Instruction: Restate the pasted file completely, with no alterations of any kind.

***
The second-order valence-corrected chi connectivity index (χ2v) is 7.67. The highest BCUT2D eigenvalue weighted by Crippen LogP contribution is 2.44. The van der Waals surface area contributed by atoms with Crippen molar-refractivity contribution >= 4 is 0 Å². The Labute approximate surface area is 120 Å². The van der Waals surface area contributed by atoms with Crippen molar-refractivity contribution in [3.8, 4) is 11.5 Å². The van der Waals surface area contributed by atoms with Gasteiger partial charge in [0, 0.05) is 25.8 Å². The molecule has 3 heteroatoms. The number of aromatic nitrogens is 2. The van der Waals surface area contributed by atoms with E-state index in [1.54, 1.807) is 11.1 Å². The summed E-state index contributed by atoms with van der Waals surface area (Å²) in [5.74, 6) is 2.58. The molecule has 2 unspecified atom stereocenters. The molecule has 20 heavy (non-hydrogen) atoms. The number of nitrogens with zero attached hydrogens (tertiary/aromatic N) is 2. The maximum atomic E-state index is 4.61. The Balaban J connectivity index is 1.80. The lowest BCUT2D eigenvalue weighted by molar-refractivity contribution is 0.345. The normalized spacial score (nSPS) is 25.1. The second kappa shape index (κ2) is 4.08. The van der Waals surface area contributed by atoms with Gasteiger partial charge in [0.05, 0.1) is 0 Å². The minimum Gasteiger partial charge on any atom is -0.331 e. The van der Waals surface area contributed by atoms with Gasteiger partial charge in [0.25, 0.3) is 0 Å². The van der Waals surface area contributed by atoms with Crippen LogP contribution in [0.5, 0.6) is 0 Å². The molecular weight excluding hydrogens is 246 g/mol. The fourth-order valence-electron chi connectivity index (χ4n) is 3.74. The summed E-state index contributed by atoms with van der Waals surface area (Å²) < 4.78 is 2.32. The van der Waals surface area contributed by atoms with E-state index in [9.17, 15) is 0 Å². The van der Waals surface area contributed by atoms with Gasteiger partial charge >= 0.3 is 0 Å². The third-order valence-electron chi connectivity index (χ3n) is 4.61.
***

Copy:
The second-order valence-corrected chi connectivity index (χ2v) is 7.67. The highest BCUT2D eigenvalue weighted by Crippen LogP contribution is 2.44. The van der Waals surface area contributed by atoms with Crippen molar-refractivity contribution >= 4 is 0 Å². The Labute approximate surface area is 120 Å². The van der Waals surface area contributed by atoms with Crippen molar-refractivity contribution in [3.8, 4) is 11.5 Å². The van der Waals surface area contributed by atoms with Gasteiger partial charge in [0, 0.05) is 25.8 Å². The molecule has 3 heteroatoms. The number of aromatic nitrogens is 2. The van der Waals surface area contributed by atoms with E-state index in [1.54, 1.807) is 11.1 Å². The summed E-state index contributed by atoms with van der Waals surface area (Å²) in [5.74, 6) is 2.58. The molecule has 2 unspecified atom stereocenters. The molecule has 20 heavy (non-hydrogen) atoms. The number of nitrogens with zero attached hydrogens (tertiary/aromatic N) is 2. The maximum atomic E-state index is 4.61. The Balaban J connectivity index is 1.80. The lowest BCUT2D eigenvalue weighted by molar-refractivity contribution is 0.345. The normalized spacial score (nSPS) is 25.1. The second kappa shape index (κ2) is 4.08. The van der Waals surface area contributed by atoms with Gasteiger partial charge in [0.05, 0.1) is 0 Å². The minimum Gasteiger partial charge on any atom is -0.331 e. The van der Waals surface area contributed by atoms with Gasteiger partial charge in [0.25, 0.3) is 0 Å². The van der Waals surface area contributed by atoms with Crippen LogP contribution in [0.5, 0.6) is 0 Å². The molecular weight excluding hydrogens is 246 g/mol. The fourth-order valence-electron chi connectivity index (χ4n) is 3.74. The summed E-state index contributed by atoms with van der Waals surface area (Å²) < 4.78 is 2.32. The van der Waals surface area contributed by atoms with E-state index in [9.17, 15) is 0 Å². The van der Waals surface area contributed by atoms with Gasteiger partial charge >= 0.3 is 0 Å². The third-order valence-electron chi connectivity index (χ3n) is 4.61.